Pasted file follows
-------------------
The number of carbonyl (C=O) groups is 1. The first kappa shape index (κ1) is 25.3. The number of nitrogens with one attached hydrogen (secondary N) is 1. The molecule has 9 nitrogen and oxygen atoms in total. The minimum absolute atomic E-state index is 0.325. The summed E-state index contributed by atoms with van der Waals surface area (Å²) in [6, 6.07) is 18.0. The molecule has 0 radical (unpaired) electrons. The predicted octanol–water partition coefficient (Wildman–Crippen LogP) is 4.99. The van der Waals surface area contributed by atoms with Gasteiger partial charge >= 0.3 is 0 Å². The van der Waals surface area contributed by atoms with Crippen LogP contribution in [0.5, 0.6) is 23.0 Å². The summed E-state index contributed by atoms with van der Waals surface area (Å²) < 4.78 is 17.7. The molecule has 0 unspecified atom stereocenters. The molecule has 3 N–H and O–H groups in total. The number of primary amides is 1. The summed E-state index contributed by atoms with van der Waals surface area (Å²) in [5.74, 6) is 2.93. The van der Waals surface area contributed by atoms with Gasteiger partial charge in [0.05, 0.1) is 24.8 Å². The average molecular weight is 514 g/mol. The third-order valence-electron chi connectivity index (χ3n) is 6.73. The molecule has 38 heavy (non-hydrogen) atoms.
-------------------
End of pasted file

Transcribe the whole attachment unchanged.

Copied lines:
The number of carbonyl (C=O) groups is 1. The first kappa shape index (κ1) is 25.3. The number of nitrogens with one attached hydrogen (secondary N) is 1. The molecule has 9 nitrogen and oxygen atoms in total. The minimum absolute atomic E-state index is 0.325. The summed E-state index contributed by atoms with van der Waals surface area (Å²) in [6, 6.07) is 18.0. The molecule has 0 radical (unpaired) electrons. The predicted octanol–water partition coefficient (Wildman–Crippen LogP) is 4.99. The van der Waals surface area contributed by atoms with Gasteiger partial charge >= 0.3 is 0 Å². The van der Waals surface area contributed by atoms with Crippen LogP contribution in [0.5, 0.6) is 23.0 Å². The summed E-state index contributed by atoms with van der Waals surface area (Å²) < 4.78 is 17.7. The molecule has 0 unspecified atom stereocenters. The molecule has 3 N–H and O–H groups in total. The number of primary amides is 1. The summed E-state index contributed by atoms with van der Waals surface area (Å²) in [5.74, 6) is 2.93. The van der Waals surface area contributed by atoms with Gasteiger partial charge in [0.05, 0.1) is 24.8 Å². The average molecular weight is 514 g/mol. The third-order valence-electron chi connectivity index (χ3n) is 6.73. The molecule has 38 heavy (non-hydrogen) atoms.